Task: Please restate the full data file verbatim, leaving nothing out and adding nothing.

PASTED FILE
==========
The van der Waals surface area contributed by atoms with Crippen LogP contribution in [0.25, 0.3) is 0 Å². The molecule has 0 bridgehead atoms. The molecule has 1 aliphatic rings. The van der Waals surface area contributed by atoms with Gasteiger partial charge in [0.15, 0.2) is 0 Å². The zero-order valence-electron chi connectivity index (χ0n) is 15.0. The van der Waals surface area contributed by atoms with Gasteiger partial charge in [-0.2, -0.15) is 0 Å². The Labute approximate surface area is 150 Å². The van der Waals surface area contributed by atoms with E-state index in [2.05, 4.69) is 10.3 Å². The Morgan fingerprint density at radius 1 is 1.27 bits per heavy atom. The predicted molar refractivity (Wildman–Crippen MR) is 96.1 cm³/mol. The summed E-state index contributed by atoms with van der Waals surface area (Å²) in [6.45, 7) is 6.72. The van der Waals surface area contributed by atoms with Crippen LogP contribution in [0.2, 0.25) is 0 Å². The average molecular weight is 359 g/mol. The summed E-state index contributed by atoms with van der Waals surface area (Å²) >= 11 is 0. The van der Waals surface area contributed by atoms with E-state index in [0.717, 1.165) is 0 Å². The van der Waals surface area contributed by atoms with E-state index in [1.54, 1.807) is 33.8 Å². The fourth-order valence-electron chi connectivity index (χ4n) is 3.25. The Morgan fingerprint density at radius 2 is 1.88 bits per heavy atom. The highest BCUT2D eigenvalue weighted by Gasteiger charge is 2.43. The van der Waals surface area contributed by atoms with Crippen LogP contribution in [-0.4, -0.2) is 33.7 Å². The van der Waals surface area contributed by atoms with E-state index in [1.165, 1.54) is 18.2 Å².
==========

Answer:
The van der Waals surface area contributed by atoms with Crippen LogP contribution in [0.25, 0.3) is 0 Å². The molecule has 0 bridgehead atoms. The molecule has 1 aliphatic rings. The van der Waals surface area contributed by atoms with Gasteiger partial charge in [0.15, 0.2) is 0 Å². The zero-order valence-electron chi connectivity index (χ0n) is 15.0. The van der Waals surface area contributed by atoms with Gasteiger partial charge in [-0.2, -0.15) is 0 Å². The Labute approximate surface area is 150 Å². The van der Waals surface area contributed by atoms with E-state index in [2.05, 4.69) is 10.3 Å². The Morgan fingerprint density at radius 1 is 1.27 bits per heavy atom. The predicted molar refractivity (Wildman–Crippen MR) is 96.1 cm³/mol. The summed E-state index contributed by atoms with van der Waals surface area (Å²) in [6.45, 7) is 6.72. The van der Waals surface area contributed by atoms with Crippen LogP contribution in [0.2, 0.25) is 0 Å². The average molecular weight is 359 g/mol. The summed E-state index contributed by atoms with van der Waals surface area (Å²) >= 11 is 0. The van der Waals surface area contributed by atoms with E-state index in [0.717, 1.165) is 0 Å². The van der Waals surface area contributed by atoms with E-state index in [1.54, 1.807) is 33.8 Å². The fourth-order valence-electron chi connectivity index (χ4n) is 3.25. The Morgan fingerprint density at radius 2 is 1.88 bits per heavy atom. The highest BCUT2D eigenvalue weighted by Gasteiger charge is 2.43. The van der Waals surface area contributed by atoms with Crippen LogP contribution in [-0.4, -0.2) is 33.7 Å². The van der Waals surface area contributed by atoms with E-state index in [1.165, 1.54) is 18.2 Å².